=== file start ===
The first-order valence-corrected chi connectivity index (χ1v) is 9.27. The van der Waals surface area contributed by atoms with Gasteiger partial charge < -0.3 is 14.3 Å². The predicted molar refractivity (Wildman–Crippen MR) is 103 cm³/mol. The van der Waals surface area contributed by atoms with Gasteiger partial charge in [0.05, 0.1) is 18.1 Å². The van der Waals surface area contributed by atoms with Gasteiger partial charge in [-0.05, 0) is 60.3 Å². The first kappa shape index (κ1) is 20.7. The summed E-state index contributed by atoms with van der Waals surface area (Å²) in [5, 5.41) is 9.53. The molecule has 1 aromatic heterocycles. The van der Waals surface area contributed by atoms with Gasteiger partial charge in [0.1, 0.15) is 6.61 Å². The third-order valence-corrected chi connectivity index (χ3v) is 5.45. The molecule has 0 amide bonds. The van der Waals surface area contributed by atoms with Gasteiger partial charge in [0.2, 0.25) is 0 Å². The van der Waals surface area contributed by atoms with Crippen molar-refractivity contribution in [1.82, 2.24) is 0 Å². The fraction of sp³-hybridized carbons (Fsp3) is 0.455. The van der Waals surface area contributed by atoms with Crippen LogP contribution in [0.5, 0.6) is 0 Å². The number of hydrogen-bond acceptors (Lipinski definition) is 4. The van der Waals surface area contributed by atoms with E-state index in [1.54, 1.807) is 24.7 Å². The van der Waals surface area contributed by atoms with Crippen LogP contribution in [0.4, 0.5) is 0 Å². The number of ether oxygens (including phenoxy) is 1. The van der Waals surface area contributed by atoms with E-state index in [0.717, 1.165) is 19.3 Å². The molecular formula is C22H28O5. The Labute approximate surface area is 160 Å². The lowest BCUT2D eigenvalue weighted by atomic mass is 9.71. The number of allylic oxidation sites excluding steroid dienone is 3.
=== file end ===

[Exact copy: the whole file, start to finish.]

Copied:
The first-order valence-corrected chi connectivity index (χ1v) is 9.27. The van der Waals surface area contributed by atoms with Gasteiger partial charge < -0.3 is 14.3 Å². The predicted molar refractivity (Wildman–Crippen MR) is 103 cm³/mol. The van der Waals surface area contributed by atoms with Gasteiger partial charge in [0.05, 0.1) is 18.1 Å². The van der Waals surface area contributed by atoms with Gasteiger partial charge in [-0.05, 0) is 60.3 Å². The first kappa shape index (κ1) is 20.7. The summed E-state index contributed by atoms with van der Waals surface area (Å²) in [5, 5.41) is 9.53. The molecule has 1 aromatic heterocycles. The van der Waals surface area contributed by atoms with Gasteiger partial charge in [0.1, 0.15) is 6.61 Å². The third-order valence-corrected chi connectivity index (χ3v) is 5.45. The molecule has 0 amide bonds. The van der Waals surface area contributed by atoms with Gasteiger partial charge in [0.2, 0.25) is 0 Å². The van der Waals surface area contributed by atoms with Crippen molar-refractivity contribution in [1.82, 2.24) is 0 Å². The fraction of sp³-hybridized carbons (Fsp3) is 0.455. The van der Waals surface area contributed by atoms with Crippen LogP contribution in [0.5, 0.6) is 0 Å². The number of hydrogen-bond acceptors (Lipinski definition) is 4. The van der Waals surface area contributed by atoms with E-state index in [1.54, 1.807) is 24.7 Å². The van der Waals surface area contributed by atoms with Crippen LogP contribution in [0.4, 0.5) is 0 Å². The number of ether oxygens (including phenoxy) is 1. The van der Waals surface area contributed by atoms with E-state index in [0.717, 1.165) is 19.3 Å². The molecular formula is C22H28O5. The Labute approximate surface area is 160 Å². The lowest BCUT2D eigenvalue weighted by atomic mass is 9.71. The number of allylic oxidation sites excluding steroid dienone is 3.